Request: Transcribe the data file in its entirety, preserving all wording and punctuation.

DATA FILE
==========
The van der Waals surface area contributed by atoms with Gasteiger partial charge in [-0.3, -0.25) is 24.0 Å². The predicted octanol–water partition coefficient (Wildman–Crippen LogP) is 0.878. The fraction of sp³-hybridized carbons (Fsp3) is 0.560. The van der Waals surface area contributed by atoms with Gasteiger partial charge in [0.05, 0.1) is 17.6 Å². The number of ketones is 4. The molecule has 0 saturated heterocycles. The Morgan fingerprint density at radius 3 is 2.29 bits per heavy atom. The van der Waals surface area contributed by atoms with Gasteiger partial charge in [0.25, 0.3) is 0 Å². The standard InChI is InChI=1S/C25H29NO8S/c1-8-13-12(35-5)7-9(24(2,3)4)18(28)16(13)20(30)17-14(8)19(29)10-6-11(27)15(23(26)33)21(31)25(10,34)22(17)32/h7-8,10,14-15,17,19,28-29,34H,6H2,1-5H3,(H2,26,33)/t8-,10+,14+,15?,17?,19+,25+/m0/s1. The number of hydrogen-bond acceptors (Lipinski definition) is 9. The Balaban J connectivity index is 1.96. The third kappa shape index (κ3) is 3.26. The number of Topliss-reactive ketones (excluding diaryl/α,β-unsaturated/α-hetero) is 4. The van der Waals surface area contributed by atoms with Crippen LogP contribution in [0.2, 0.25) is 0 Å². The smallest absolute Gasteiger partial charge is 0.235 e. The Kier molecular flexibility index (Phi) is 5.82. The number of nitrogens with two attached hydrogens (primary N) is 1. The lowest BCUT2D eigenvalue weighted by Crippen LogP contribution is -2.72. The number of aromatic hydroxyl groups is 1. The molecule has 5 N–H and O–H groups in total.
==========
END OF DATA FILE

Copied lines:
The van der Waals surface area contributed by atoms with Gasteiger partial charge in [-0.3, -0.25) is 24.0 Å². The predicted octanol–water partition coefficient (Wildman–Crippen LogP) is 0.878. The fraction of sp³-hybridized carbons (Fsp3) is 0.560. The van der Waals surface area contributed by atoms with Gasteiger partial charge in [0.05, 0.1) is 17.6 Å². The number of ketones is 4. The molecule has 0 saturated heterocycles. The Morgan fingerprint density at radius 3 is 2.29 bits per heavy atom. The van der Waals surface area contributed by atoms with Gasteiger partial charge in [0.25, 0.3) is 0 Å². The standard InChI is InChI=1S/C25H29NO8S/c1-8-13-12(35-5)7-9(24(2,3)4)18(28)16(13)20(30)17-14(8)19(29)10-6-11(27)15(23(26)33)21(31)25(10,34)22(17)32/h7-8,10,14-15,17,19,28-29,34H,6H2,1-5H3,(H2,26,33)/t8-,10+,14+,15?,17?,19+,25+/m0/s1. The number of hydrogen-bond acceptors (Lipinski definition) is 9. The Balaban J connectivity index is 1.96. The third kappa shape index (κ3) is 3.26. The number of Topliss-reactive ketones (excluding diaryl/α,β-unsaturated/α-hetero) is 4. The van der Waals surface area contributed by atoms with Crippen LogP contribution in [0.2, 0.25) is 0 Å². The smallest absolute Gasteiger partial charge is 0.235 e. The Kier molecular flexibility index (Phi) is 5.82. The number of nitrogens with two attached hydrogens (primary N) is 1. The lowest BCUT2D eigenvalue weighted by Crippen LogP contribution is -2.72. The number of aromatic hydroxyl groups is 1. The molecule has 5 N–H and O–H groups in total.